In addition, there is adequate labour and expertise in the German research industry. As a result, the American automotive industry has established research centres in Germany due to the excellence of the research in the industry. On the other hand, Germany imports labour-intensive items such as crops and other raw materials from countries such as China and Estonia (Leamer 1996).

How Germany has Reacted to the Economic Crisis

The 2008/2009 global economic crisis left several countries such as Greece economically unstable. During that time of economic downturn, Germany was severely affected by the recession though it recovered rapidly due to an increase in current account surpluses (Carr 2011). The policy styles adopted by Germany are not in line with the European Union policies hence creating complications.

These policies are not sustainable in the European Union, which has to review them. Germany’s ownership of a surplus ballooned current account under the Euro is one of the policies that contradict the European Union (World Trade Report 2008). By international standards, the surplus is very high at seven percent of its gross domestic product, which is the highest ever since Germans post-war reconstruction phase (German Council of Economic Experts 2012).

Effects of the Crisis on German Economic Policies and Welfare

Economic policies are constantly changing to suit dynamic challenges in different countries. After the 2008/2009, crisis German economic policies were altered to ensure the country remained stable. The labour market had to go through changes because a huge population was unemployed. Additionally, the country experienced a decrease in aggregate demand during that period due to unemployment (Burda & Hunt 2011).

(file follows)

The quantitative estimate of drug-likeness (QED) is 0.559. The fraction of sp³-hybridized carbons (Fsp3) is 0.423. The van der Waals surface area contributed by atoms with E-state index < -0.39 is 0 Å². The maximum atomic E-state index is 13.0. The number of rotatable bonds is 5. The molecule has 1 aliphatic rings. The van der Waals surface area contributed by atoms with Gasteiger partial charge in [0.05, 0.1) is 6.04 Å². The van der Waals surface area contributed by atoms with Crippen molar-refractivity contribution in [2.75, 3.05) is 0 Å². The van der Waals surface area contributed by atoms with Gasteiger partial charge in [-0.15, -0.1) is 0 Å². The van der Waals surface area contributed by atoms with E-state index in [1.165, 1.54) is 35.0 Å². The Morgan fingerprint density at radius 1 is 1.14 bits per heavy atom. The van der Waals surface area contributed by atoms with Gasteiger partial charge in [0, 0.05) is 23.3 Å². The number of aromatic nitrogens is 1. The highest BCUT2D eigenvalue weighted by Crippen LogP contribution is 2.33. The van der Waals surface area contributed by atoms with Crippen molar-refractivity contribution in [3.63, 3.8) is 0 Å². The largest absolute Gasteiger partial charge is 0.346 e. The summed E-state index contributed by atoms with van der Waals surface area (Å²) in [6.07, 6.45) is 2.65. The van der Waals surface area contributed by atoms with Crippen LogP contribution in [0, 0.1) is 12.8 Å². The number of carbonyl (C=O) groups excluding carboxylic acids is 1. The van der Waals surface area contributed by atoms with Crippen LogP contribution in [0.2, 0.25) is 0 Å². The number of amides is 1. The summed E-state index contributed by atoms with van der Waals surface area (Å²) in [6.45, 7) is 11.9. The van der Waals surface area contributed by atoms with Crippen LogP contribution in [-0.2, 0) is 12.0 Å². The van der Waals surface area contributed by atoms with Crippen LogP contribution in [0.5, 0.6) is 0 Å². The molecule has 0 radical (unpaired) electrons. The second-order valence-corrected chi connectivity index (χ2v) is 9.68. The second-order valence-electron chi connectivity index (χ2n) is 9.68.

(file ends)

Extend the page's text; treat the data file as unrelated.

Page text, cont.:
The federal government at that time had to introduce economic stimulus programs to stabilize the economy (Bibow 2013). The stimulus programs offered employment opportunities as they were mainly related to infrastructure projects, new investments and car-scrap bonus programs (Moravcsik 2012).

The policy helped in easing the effects of the recession on the economy as well as protecting the welfare of the citizens. The resulting stability of the labour market assisted in the recovery from the financial crisis. Germany pursued a supply-side biased measure in trading to increase its surplus on current account in order to avoid debts (German Council of Economic Experts 2012).


Bibow, J. 2013, . Web.

Burda, M. & Hunt, J. 2011, Web.

Carr, E. 2011, . Web.

Ernst & Young 2011, European automotive survey. Web.

Gerber, J. 2010, International economics, 5th edn, London, Pearson.

, Euro area in crisis. Web.

Germany Trade & Invest 2013, The automotive industry in Germany. Web.

Leamer, E. E. 1996, The Heckscher-Ohlin model in theory and practice. Web.

Melitz, K. O. 2012, International economics, 9th edn, Pearson, New Jersey.

Moravcsik, A. 2012, “Europe after the crisis: how to sustain a common currency,” Foreign Affairs vol.9 no.3, pp. 54-69.

Stiftung, K. A. 2012, . Web.

World Trade Report 2008, . Web.